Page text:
Despite claims from some of our politicians that they are in favour of the introduction of a Freedom of Information Act there is little evidence of any fervent enthusiasm for this. Would it really make a difference in any case? There will undoubtedly be exclusions – commercial confidentiality, national securtiy and no doubt “protection” for various groups will surely all play a part in restricting our access to information.

There may indeed be a few cases where secrecy is necessary. However, minutes should be kept of all government meetings. Yet we discover from a UK MP, no less, that high level meetings between the UK Justice Department and their island “counterparts” were not always recorded in the past

There are regular meetings between officials in the Ministry of Justice and their counterparts in the Isle of Man and it would not be possible to list each one. Some of these meetings have taken place in the Isle of Man, some in the Ministry of Justice and some in other Government Departments. In general no formal or permanent record of these meetings is kept and most often action points are agreed between the respective officials.

Full post:

This sounds very much like the Chatham House Rule so valued by Common Purpose. Why the secrecy? Do Common Purpose practices play a part in our government? Do we have Common Purpose graduates within government? This is essential information and should be openly available to the public. If a secret society is operating within the civil service then this cannot be ignored.

Blanket secrecy is merely one step beyond jargon. And the entire point of jargon is to baffle the bright inquisitor into believing that something quite simple is in reality unfeasibly complex. The recurring bleat of the security services when they have screwed up bigtime is that something must be kept secret “because the ordinary citizen cannot possibly comprehend what’s at stake”. About 10% of the time, I am persuaded to accept that. In the remaining 90% of cases, the only thing at stake is some incompetent bureaucrat’s pension.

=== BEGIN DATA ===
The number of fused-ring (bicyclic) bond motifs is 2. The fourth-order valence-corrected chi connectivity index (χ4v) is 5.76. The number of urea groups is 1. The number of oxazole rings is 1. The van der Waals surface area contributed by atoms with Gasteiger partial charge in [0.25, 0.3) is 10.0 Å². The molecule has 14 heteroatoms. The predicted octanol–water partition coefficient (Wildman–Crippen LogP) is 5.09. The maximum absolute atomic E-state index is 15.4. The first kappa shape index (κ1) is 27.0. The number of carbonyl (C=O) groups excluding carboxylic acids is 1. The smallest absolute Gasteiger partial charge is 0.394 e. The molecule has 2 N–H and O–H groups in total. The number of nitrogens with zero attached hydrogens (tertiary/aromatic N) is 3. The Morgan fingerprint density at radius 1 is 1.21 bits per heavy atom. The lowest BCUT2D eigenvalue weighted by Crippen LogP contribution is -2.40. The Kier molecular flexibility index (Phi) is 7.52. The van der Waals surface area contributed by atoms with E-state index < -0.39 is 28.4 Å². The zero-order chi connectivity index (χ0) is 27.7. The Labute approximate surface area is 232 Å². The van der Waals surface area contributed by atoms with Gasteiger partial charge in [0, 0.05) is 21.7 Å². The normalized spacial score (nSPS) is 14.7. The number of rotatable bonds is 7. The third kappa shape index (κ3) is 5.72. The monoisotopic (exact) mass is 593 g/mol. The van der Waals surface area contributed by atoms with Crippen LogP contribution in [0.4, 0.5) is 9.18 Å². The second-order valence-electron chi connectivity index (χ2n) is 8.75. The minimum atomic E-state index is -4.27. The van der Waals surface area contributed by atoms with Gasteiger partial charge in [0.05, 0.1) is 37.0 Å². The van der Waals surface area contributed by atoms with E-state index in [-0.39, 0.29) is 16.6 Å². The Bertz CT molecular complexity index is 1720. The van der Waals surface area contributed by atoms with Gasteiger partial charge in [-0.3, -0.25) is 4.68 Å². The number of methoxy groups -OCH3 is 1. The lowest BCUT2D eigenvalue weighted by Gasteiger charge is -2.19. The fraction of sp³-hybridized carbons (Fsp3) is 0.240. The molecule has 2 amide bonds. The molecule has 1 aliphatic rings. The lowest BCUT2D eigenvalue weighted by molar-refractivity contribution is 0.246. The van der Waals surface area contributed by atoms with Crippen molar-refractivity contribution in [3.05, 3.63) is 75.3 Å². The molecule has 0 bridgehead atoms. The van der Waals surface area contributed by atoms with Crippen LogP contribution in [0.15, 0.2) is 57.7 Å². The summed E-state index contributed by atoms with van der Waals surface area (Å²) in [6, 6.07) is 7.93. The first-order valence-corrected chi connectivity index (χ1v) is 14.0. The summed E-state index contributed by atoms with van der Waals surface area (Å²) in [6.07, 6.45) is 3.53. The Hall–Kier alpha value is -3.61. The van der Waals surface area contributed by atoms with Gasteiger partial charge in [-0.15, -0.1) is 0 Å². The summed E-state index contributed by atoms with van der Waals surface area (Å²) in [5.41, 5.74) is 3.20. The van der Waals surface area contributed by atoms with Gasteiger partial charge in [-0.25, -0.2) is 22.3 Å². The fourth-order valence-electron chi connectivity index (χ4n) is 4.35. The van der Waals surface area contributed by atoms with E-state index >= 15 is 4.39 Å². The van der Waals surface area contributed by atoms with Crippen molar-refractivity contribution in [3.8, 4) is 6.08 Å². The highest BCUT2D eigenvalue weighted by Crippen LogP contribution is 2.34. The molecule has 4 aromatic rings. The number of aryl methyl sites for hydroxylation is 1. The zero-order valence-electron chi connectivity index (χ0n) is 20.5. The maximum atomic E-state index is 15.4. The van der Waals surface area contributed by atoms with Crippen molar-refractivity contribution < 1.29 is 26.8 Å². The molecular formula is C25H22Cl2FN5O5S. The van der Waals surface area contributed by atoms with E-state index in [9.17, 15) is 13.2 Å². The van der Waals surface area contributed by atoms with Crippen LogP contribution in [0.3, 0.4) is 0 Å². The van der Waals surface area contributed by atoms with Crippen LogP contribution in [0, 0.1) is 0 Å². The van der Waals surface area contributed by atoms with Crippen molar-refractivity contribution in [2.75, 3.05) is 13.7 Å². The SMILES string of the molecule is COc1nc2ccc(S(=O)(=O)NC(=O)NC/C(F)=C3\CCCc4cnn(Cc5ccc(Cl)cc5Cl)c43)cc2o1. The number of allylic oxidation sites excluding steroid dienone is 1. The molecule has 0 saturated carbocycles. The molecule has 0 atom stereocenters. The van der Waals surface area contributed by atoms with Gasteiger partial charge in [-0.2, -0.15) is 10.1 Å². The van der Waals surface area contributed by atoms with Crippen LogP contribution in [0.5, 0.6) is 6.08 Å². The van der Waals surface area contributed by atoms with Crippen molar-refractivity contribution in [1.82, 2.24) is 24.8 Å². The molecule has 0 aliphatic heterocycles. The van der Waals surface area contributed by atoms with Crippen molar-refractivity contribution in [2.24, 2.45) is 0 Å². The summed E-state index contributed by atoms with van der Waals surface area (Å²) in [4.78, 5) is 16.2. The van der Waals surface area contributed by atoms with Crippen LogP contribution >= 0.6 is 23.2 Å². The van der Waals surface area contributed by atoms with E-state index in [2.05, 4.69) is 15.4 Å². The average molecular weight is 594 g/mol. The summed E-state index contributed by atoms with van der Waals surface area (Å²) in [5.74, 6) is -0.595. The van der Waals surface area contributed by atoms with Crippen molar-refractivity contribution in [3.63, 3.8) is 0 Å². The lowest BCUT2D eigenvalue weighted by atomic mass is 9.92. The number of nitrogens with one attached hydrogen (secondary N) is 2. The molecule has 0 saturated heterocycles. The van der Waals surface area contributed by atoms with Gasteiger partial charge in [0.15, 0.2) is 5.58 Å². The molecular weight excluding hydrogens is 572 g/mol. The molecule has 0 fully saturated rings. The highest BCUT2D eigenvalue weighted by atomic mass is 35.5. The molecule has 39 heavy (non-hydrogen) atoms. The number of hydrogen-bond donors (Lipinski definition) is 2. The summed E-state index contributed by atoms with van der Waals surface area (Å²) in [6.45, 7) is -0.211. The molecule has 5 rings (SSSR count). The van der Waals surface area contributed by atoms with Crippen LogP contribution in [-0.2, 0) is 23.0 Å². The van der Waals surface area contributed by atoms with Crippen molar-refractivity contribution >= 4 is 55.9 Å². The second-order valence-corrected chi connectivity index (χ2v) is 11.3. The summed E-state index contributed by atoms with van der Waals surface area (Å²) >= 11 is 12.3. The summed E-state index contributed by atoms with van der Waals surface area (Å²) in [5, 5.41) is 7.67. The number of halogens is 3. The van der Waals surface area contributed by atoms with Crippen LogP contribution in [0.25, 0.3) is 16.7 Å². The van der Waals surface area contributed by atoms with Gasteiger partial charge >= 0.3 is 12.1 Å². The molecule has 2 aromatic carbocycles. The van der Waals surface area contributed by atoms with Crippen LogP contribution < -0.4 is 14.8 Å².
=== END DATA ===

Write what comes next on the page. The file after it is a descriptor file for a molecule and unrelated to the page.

Whether it was the original intention or not, secrecy breeds injustice: that ill-defined 10% of secrecy is necessary to protect the fluffy tendency from its own gullibility. But nine times out of ten, secrecy is a cloak to hide mediocrity, depravity, corruption, perversion, and every other form of moral weakness.

The article linked above is well worth reading.

(Taking the secrecy issue a step further the writer goes on to quote instances of cover-ups linked to paedophilia –  a topic that isn’t going away ):

I offer the following to you as facts, although a combination of gagging orders and libel laws mean I cannot type those facts which prove my claims beyond all reasonable doubt:

* In the south-west of England, Masonic influence in the judiciary has enabled serial paedophiles to get away with, literally, murder.

* In the West Midlands and North Yorkshire, endemic paedophilia hidden with the connivance of Common Purpose has kept many a Labour Party local government disgrace secret.

* In the Principality of Wales and the English Home Counties, both Common Purpose and the Masons have been implicated in the illegal protection of paedophiles from justice. In one case, some of the most powerful legislators and administrators in the Land have found themselves the helpless victims of blackmail in this regard

The bottom line is that only we can put a stop to unncessary secrecy. If we don’t demand it then our MHKs will assume that they and their pensions are safe for another term.


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